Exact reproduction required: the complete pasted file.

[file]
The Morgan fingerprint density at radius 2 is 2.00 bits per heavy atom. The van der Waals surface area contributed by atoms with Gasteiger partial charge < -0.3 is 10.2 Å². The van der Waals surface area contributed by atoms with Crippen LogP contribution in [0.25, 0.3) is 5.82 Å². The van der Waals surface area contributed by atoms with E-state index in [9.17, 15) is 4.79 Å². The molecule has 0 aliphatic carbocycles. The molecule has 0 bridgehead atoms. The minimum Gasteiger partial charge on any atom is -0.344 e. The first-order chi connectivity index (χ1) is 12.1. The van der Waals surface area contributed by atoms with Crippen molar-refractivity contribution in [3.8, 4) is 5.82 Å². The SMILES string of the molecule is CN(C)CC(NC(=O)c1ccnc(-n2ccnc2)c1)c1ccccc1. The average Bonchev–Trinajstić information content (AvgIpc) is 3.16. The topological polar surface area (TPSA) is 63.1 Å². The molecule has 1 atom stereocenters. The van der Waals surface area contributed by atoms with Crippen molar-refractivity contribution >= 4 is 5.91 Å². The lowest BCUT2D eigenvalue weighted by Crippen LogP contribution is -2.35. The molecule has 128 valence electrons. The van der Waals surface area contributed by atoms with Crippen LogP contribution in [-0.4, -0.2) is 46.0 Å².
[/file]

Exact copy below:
The Morgan fingerprint density at radius 2 is 2.00 bits per heavy atom. The van der Waals surface area contributed by atoms with Gasteiger partial charge < -0.3 is 10.2 Å². The van der Waals surface area contributed by atoms with Crippen LogP contribution in [0.25, 0.3) is 5.82 Å². The van der Waals surface area contributed by atoms with E-state index in [9.17, 15) is 4.79 Å². The molecule has 0 aliphatic carbocycles. The molecule has 0 bridgehead atoms. The minimum Gasteiger partial charge on any atom is -0.344 e. The first-order chi connectivity index (χ1) is 12.1. The van der Waals surface area contributed by atoms with Crippen molar-refractivity contribution in [3.8, 4) is 5.82 Å². The SMILES string of the molecule is CN(C)CC(NC(=O)c1ccnc(-n2ccnc2)c1)c1ccccc1. The average Bonchev–Trinajstić information content (AvgIpc) is 3.16. The topological polar surface area (TPSA) is 63.1 Å². The molecule has 1 atom stereocenters. The van der Waals surface area contributed by atoms with Crippen molar-refractivity contribution >= 4 is 5.91 Å². The lowest BCUT2D eigenvalue weighted by Crippen LogP contribution is -2.35. The molecule has 128 valence electrons. The van der Waals surface area contributed by atoms with Crippen LogP contribution in [-0.4, -0.2) is 46.0 Å².